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Why You Should Learn About Common English Mistakes

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Teaching Methodology

Why You Should Learn About Common English Mistakes

Have you ever made a mistake while speaking in English? Perhaps you have had some awkward English language situations.

For example, after English class you want to give your teacher a compliment, so you say, “You teach English good.”

It took quite a bit of courage to speak with your teacher directly.

She says, “You think I teach English well? Thank you!” Ah, you forgot that you should not use “good” to describe a verb. Instead you should use “well” to describe a verb. English is so tricky. Instead of feeling pride in your attempt to speak—which is what you should always feel—you begin to feel ashamed of your grammatical mistake.

Here’s another example. Perhaps a good English-speaking friend of yours is moving away to another town or another country. To say goodbye, you tell them, “I will always forget you.” He begins to laugh, and says, “I will never forget you either.”

Later, you realize that you mixed up the words “forget” and “always,” and so the meaning of your well-rehearsed farewell speech makes you feel foolish.

Many English students seem obsessed with perfecting their language learning, and become frustrated when they make errors and spend hours trying to correct those errors. Shame and embarrassment bother every one of us from time to time.

However, while you might try to prepare for embarrassing moments, you can never fully prevent them. With a little bit of skill, those uncomfortable moments can turn into opportunities for learning, humor and maybe even friendship.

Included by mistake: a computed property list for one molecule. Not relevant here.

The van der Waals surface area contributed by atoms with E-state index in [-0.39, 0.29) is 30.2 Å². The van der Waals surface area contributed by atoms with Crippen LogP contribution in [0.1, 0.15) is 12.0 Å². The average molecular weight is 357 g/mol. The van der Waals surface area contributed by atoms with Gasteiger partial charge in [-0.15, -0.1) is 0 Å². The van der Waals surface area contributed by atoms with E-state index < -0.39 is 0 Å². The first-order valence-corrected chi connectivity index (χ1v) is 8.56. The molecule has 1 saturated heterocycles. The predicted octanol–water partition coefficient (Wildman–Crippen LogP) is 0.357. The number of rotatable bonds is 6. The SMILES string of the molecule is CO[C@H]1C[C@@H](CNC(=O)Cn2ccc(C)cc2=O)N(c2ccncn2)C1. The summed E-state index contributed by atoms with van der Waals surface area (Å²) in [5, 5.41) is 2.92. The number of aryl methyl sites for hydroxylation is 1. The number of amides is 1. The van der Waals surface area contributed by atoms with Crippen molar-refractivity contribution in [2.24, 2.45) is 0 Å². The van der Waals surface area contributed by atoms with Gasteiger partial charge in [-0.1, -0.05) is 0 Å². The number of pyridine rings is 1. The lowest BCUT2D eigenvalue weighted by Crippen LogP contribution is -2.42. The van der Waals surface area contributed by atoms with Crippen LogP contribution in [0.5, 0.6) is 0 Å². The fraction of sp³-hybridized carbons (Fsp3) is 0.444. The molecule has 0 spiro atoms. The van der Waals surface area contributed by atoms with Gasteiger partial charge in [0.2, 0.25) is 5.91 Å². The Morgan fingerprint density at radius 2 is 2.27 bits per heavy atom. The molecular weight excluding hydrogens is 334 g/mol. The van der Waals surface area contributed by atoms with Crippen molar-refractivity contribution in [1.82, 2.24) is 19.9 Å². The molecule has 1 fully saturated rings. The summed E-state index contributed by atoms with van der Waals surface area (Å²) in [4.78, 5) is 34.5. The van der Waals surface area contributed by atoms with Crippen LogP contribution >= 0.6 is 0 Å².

It might be a relief for some to learn that even native speakers make mistakes. So before we make fun of non-native English speakers, it’s important to realize that native speakers make mistakes all the time.

For example, on English-language TV programs, characters often say things like, “This is your guy’s cat, right?” Actually, that sentence is supposed to be, “This cat belongs to you guys, right?”

Television writers might be trying to match the level of correct English grammar spoken in “the real world,” but they end up creating more errors than they know.

After all, many beginner English language learners are watching TV to learn how to improve their grammar. Misunderstandings and confusions occur when English mistakes prevent clear communication. Many of these problems can exist in both written and spoken English.

Native English speakers also replace “good” with “well” all the time, so if you’ve ever done it, you’re definitely not the only one!

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